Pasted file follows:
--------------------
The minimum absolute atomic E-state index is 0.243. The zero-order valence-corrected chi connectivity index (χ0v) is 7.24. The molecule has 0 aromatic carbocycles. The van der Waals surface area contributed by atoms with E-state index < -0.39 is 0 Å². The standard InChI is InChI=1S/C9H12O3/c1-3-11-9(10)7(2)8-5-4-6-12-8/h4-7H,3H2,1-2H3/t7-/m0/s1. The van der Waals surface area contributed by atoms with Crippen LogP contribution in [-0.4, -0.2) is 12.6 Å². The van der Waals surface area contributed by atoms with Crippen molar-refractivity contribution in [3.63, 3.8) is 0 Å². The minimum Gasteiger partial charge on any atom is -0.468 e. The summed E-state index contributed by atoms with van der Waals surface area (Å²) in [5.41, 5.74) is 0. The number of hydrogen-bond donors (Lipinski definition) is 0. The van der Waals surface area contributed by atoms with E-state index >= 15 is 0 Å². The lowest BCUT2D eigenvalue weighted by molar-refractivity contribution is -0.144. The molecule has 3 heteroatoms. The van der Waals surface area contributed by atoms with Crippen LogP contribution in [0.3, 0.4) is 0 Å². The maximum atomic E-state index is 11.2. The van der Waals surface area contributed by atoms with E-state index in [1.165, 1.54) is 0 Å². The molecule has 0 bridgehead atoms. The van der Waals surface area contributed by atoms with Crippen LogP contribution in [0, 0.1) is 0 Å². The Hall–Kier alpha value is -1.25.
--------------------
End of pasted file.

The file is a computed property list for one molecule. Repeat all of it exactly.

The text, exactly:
The minimum absolute atomic E-state index is 0.243. The zero-order valence-corrected chi connectivity index (χ0v) is 7.24. The molecule has 0 aromatic carbocycles. The van der Waals surface area contributed by atoms with E-state index < -0.39 is 0 Å². The standard InChI is InChI=1S/C9H12O3/c1-3-11-9(10)7(2)8-5-4-6-12-8/h4-7H,3H2,1-2H3/t7-/m0/s1. The van der Waals surface area contributed by atoms with Crippen LogP contribution in [-0.4, -0.2) is 12.6 Å². The van der Waals surface area contributed by atoms with Crippen molar-refractivity contribution in [3.63, 3.8) is 0 Å². The minimum Gasteiger partial charge on any atom is -0.468 e. The summed E-state index contributed by atoms with van der Waals surface area (Å²) in [5.41, 5.74) is 0. The number of hydrogen-bond donors (Lipinski definition) is 0. The van der Waals surface area contributed by atoms with E-state index >= 15 is 0 Å². The lowest BCUT2D eigenvalue weighted by molar-refractivity contribution is -0.144. The molecule has 3 heteroatoms. The van der Waals surface area contributed by atoms with Crippen LogP contribution in [0.3, 0.4) is 0 Å². The maximum atomic E-state index is 11.2. The van der Waals surface area contributed by atoms with E-state index in [1.165, 1.54) is 0 Å². The molecule has 0 bridgehead atoms. The van der Waals surface area contributed by atoms with Crippen LogP contribution in [0, 0.1) is 0 Å². The Hall–Kier alpha value is -1.25.